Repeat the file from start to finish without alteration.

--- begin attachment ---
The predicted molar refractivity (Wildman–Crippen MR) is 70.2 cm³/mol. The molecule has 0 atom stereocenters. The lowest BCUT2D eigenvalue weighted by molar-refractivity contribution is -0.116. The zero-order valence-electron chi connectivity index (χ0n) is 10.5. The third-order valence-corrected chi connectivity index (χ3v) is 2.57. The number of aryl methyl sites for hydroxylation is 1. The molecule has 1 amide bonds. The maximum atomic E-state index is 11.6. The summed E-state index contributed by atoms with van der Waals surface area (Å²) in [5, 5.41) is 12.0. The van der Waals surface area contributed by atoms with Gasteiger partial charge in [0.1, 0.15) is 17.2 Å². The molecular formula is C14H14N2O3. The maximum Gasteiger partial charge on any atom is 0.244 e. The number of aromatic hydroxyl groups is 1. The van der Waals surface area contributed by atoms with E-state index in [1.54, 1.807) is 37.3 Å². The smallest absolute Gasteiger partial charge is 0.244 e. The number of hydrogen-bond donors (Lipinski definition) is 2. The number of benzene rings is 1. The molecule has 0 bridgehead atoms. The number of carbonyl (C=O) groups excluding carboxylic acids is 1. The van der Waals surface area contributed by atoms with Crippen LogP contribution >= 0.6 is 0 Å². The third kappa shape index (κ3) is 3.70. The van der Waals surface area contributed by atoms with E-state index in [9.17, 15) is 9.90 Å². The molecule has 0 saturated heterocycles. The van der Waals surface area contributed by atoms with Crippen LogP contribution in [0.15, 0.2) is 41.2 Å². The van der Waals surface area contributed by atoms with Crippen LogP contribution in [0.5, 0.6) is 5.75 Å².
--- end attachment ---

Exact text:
The predicted molar refractivity (Wildman–Crippen MR) is 70.2 cm³/mol. The molecule has 0 atom stereocenters. The lowest BCUT2D eigenvalue weighted by molar-refractivity contribution is -0.116. The zero-order valence-electron chi connectivity index (χ0n) is 10.5. The third-order valence-corrected chi connectivity index (χ3v) is 2.57. The number of aryl methyl sites for hydroxylation is 1. The molecule has 1 amide bonds. The maximum atomic E-state index is 11.6. The summed E-state index contributed by atoms with van der Waals surface area (Å²) in [5, 5.41) is 12.0. The van der Waals surface area contributed by atoms with Gasteiger partial charge in [0.1, 0.15) is 17.2 Å². The molecular formula is C14H14N2O3. The maximum Gasteiger partial charge on any atom is 0.244 e. The number of aromatic hydroxyl groups is 1. The van der Waals surface area contributed by atoms with E-state index in [1.54, 1.807) is 37.3 Å². The smallest absolute Gasteiger partial charge is 0.244 e. The number of hydrogen-bond donors (Lipinski definition) is 2. The number of benzene rings is 1. The molecule has 0 bridgehead atoms. The number of carbonyl (C=O) groups excluding carboxylic acids is 1. The van der Waals surface area contributed by atoms with Crippen LogP contribution >= 0.6 is 0 Å². The third kappa shape index (κ3) is 3.70. The van der Waals surface area contributed by atoms with E-state index in [9.17, 15) is 9.90 Å². The molecule has 0 saturated heterocycles. The van der Waals surface area contributed by atoms with Crippen LogP contribution in [0.15, 0.2) is 41.2 Å². The van der Waals surface area contributed by atoms with Crippen LogP contribution in [0.5, 0.6) is 5.75 Å².